Foam Lake Birding No. 26

No. 26
There are many times when I have a lot of trouble deciding which bird to write about. As an underlying principle, I try to feature a bird that is here in season so that people, who are interested in birds, can literally go out and identify them after reading one of my articles. Because there are so many different birds around, the decision is not as easy as it might seem. On the other hand, sometimes a birding event occurs that makes my decision for me almost instantly. This week’s featured bird is one such example.
On October 20th my wife and I were having morning coffee and watching the birds at our feeders, when suddenly they all took off in one large flock leaving the backyard completely deserted. For a moment we did not know what had frightened them, but then we “saw” our answer. A shrike had landed in our ash tree and was observing the proceedings in our backyard. It sat quietly for a few moments and then flew off. Even though nothing exciting happened this time, I “had” my bird - the Northern Shrike.
Worldwide there are 74 shrikes, but only three in North America, one of which is a very rare vagrant from Asia. Locally, there are two shrikes – the Northern and Loggerhead. The former, as its name suggests, is a northern bird that is a winter resident only; the latter is a summer resident that migrates to the southern USA and Mexico for the winter. The two are almost identical in every way and only an experienced birder can tell them apart in the field. However, there is no need to become frustrated. Around here, they occur only in their respective seasons and are never together in any seasonal overlap.
Whereas the Loggerhead has been decreasing (dramatically in the East), the Northern appears to be more common. In all my years of observing birds, I had never seen a Northern Shrike until the last ten years or so. Now, I see them almost every winter, usually sitting in a tree surveying the area for prey.
The Northern Shrike is a Robin-sized bird that kills and eats prey far larger than one would expect for a bird its size. Its menu includes large insects, mice and its favourite – small birds. By sitting motionless, quietly and partially concealed, it launches a surprise attack on unsuspecting birds. The birds scatter, but the shrike picks out one and chases it. It quickly catches up to the fleeing bird forcing it down to the ground or to a branch where it pecks it to death with its powerful beak. The victim is then impaled on a thorn or barbed wire to be eaten later.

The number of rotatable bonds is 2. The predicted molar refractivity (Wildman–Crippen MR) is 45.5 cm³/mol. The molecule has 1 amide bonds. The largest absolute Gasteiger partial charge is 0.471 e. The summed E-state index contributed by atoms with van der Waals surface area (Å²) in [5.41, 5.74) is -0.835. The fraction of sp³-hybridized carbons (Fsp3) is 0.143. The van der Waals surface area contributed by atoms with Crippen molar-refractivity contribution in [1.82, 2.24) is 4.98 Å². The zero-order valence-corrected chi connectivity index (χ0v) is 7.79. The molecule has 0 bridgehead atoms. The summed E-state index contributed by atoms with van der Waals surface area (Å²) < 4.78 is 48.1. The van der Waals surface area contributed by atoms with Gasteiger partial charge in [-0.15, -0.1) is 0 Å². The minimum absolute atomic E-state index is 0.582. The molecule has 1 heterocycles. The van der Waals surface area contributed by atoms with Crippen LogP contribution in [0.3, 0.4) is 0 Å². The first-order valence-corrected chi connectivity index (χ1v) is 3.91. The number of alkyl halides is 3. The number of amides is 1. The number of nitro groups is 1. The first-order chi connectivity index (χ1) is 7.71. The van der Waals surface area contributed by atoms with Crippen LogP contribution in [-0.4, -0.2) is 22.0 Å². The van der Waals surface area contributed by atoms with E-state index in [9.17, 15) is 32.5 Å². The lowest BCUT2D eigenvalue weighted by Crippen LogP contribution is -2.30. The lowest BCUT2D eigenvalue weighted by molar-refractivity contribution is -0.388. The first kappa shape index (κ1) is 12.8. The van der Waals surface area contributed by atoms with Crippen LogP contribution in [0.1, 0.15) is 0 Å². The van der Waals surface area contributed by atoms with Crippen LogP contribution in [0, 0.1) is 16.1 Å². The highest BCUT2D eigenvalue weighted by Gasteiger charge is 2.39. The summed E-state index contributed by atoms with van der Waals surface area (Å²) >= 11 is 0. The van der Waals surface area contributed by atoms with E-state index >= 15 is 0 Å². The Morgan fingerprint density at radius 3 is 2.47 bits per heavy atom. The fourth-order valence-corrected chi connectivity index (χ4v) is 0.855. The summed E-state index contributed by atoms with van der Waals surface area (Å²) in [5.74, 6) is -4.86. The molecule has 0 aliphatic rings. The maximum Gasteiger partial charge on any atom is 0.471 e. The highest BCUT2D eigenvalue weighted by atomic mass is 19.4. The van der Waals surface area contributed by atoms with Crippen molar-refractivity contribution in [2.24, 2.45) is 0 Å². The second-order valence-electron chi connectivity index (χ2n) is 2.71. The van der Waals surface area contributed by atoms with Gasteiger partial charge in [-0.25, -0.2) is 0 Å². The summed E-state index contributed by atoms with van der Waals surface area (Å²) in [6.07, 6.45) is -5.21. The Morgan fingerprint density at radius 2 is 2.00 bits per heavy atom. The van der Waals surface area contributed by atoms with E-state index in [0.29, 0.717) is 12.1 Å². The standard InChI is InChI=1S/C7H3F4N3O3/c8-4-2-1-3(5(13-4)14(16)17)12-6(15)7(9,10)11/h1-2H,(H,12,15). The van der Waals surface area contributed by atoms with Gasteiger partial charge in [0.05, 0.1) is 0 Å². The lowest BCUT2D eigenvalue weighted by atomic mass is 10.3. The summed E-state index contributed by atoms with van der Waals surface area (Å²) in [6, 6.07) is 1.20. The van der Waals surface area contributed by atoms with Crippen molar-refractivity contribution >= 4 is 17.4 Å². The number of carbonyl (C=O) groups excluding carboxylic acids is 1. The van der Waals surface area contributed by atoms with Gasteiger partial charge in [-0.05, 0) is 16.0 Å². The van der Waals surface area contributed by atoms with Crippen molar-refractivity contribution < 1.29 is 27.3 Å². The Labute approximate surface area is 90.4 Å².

I happened to witness this event in our backyard on December 17, 2006. The photo shows the victim, a Common Redpoll, lying in a heap on the snow with its beak pointing upward to the right and the Northern Shrike perched above it. Originally, the Redpoll was impaled just to the right of the Shrike, but it fell off. I have photos of the impaled Redpoll also, but the Shrike’s head was covered by a branch. By the time I had moved to get a better shot, the Redpoll had fallen off. I decided to print the later shot as it clearly shows the white shrike with black wings and eye mask.
I feel privileged to have witnessed such an event; which, though common, is rarely seen by man. To some it might seem gruesome, but in nature there are no such values. The Northern Shrike was doing only what it was designed to do. To fully appreciate “Mother Nature” one has to accept her on her own terms – warts and all.